A new online service has emerged that hopes to guide 3D printer operators to better printing parameters: 3DOptimizer.
FabControl SIA, the producers of 3DOptimizer, seems to be a spinoff from well-known 3D printer manufacturer Mass Portal. Their claim to fame was being able to achieve 3D prints of astonishing quality, so there’s definitely skill present. In fact, one of the founders and former CEO of Mass Portal, Janis Grinhofs, is now running FabControl SIA.
Optimizing 3D Prints
Getting the best print is a quest known by any 3D printer operator, and it is usually a tedious affair. Benchmark 3D prints are produced iteratively, each time tweaking this or that setting. Eventually, those skilled in this process can “dial in” on the optimal settings for a specific material on a particular 3D printer model.
Once that’s done these settings can be reused forever without change, so long as the material or printer is not changed. It’s very important for production operations to achieve this, as consistent results are inevitably required in manufacturing.
However, many 3D printer operates now use many different filaments as the choice of material is as wide as it’s ever been. And it’s going to continue to grow. This means 3D printer operators are faced with an increasing amount of “dialing in” over the next few years.
FabControl SIA has now introduced their 3DOptimizer tool. This is a paid online service that simplifies the dialing-in process by automating the steps. In fact, there’s probably a lot fewer steps involved than the manual equivalent.
The idea is to walk the user through a series of tests that can perform the diaingl-in. The tests try to figure out the best combination of print speed, temperature and material flow.
Normally the entire process should take several hours to generate models, print them, evaluate them and proceed to the next step iteratively.
It’s similar to what one might do using 3D printed benchmarks, but that requires repeatedly 3D printing an object, tweaking one or at most two settings each time. If the print takes a while to complete, as is the case with a #3DBenchy, the process can take a very long time to complete. Even worse, some might abandon the process as soon as one “gets close”.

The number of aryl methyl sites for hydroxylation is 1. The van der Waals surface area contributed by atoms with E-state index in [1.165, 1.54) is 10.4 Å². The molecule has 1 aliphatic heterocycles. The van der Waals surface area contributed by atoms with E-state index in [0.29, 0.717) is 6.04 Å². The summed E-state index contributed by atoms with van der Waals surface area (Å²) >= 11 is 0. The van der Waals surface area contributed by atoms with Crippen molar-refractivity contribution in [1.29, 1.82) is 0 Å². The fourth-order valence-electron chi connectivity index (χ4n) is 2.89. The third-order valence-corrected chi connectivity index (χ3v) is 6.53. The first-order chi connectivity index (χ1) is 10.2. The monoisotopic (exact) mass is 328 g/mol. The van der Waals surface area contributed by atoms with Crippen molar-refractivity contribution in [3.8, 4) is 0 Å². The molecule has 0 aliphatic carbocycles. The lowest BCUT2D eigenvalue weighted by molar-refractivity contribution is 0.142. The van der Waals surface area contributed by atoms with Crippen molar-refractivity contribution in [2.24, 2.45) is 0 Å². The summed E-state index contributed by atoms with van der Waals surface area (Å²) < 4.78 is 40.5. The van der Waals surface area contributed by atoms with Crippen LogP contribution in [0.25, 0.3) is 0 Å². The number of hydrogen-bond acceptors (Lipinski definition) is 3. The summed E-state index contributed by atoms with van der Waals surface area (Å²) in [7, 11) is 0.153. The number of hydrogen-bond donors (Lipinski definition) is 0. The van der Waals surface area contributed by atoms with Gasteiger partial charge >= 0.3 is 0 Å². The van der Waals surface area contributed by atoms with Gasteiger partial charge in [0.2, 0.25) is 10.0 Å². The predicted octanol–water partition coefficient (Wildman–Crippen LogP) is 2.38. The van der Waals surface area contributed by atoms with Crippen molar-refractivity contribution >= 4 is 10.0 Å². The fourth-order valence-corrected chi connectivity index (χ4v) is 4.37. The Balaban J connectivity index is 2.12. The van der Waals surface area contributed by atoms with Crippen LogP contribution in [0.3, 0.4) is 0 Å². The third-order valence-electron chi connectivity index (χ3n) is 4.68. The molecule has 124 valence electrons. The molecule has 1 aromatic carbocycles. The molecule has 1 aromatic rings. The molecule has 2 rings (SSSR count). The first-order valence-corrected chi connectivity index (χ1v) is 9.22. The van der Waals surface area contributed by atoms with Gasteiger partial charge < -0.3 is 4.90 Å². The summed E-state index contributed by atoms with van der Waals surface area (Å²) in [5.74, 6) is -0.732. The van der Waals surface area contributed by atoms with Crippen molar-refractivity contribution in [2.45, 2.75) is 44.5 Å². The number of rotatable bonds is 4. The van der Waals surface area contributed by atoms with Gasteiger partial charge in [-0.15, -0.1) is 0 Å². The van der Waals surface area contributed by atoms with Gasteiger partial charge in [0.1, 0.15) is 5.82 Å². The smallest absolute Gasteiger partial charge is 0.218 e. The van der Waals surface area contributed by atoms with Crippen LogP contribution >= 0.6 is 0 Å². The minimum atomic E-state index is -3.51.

3DOptimizer bundles many of these iterations into each step. Typically it asks you to 3D print an array of thin shapes, each with a different combination of 3D printing parameters. It’s almost like 3D printing a chart where the X-axis might be print speed and the Y-axis is temperature.
Once these prints are completed, you simply select the best one by eye, tell 3DOptimizer, and move on to the next test. The next test will incorporate results from the first test to continue the dial-in process.
Eventually the tests are complete and 3DOptimizer offers to download an optimal print profile. You can download in three formats: Simplify3D, Ultimaker Cura, and PrusaSlicer.
I was able to give 3DOptimizer a quick test, courtesy of their free trial program. You can make full use of the product for a few days and get a feel for how it works.
I attempted to produce an optimal PLA profile for one of my test units, an ANET ET4 3D printer.
The tests were straightforward, and it began with a simple array of rectangles. 3DOptimizer does ask you to verify a few things in advance, such as the maximum temperature you want to use. This puts the testing in a rough “envelope”, in which the optimal answer will be found.
I found the 3DOptimizer test prints were quite quick to print. They are not large in the X-Y axes, and only a few layers thick. Due to the design of the 3D models they can indeed perform the necessary testing with a minimum amount of material used. This is a great benefit over 3D printing 47 #3DBenchys.
Sometimes the test results were a bit confusing, as the “right” selection might not be obvious. However, if you pick one that is good — it is good.
Another issue I found was that you should not rotate the print. If, for example, you removed the thin print from the build plate and then examined it, you might accidentally rotate it and then lose track of which cell belongs to which setting. Do your eye checks while it’s still on the 3D printer.
In the end I downloaded an Ultimaker Cura-format print profile and attempted to 3D print two #3DBenchys. One was using stock settings for PLA, and the other used the optimized 3DOptimizer profile.
I found the results interesting, as you can see below.
On the left is the “default” #3DBenchy, and on the right is the 3DOptimizer version. Note that there seems to be some stringies on the optimized version. I suspect I might have selected the wrong cell at one point in the printing iterations.
Nevertheless, the rest of the 3D print turned out better than the default profile. The surfaces were smoother and overhangs were handled better, in spite of the stringies. In other words, the 3DOptimizer process seemed to work!
3DOptimizer is available now, and it’s easily accessible from a browser. You’d best use a desktop to access it, however, as you’ll be downloading print profiles and 3D models.
FabControl SIA offers a free version of 3DOptimizer, but it’s limited to three days use. After that you’ll have to select one of their paid plans. Fortunately, they have some options that will meet everyone’s needs.
There’s a Week plan for US$4.95. This is ideal for someone who only occasionally would need to dial in a new filament. You’d pay for that week and not the next, as it would only take a day or two to go through the process.
Finally, they offer a Month plan at US$14.95. This is best for a workshop where new filaments and printers are being tested regularly.
I’m surprised no one has thought of doing this process before, but I’m glad FabControl SIA have done so.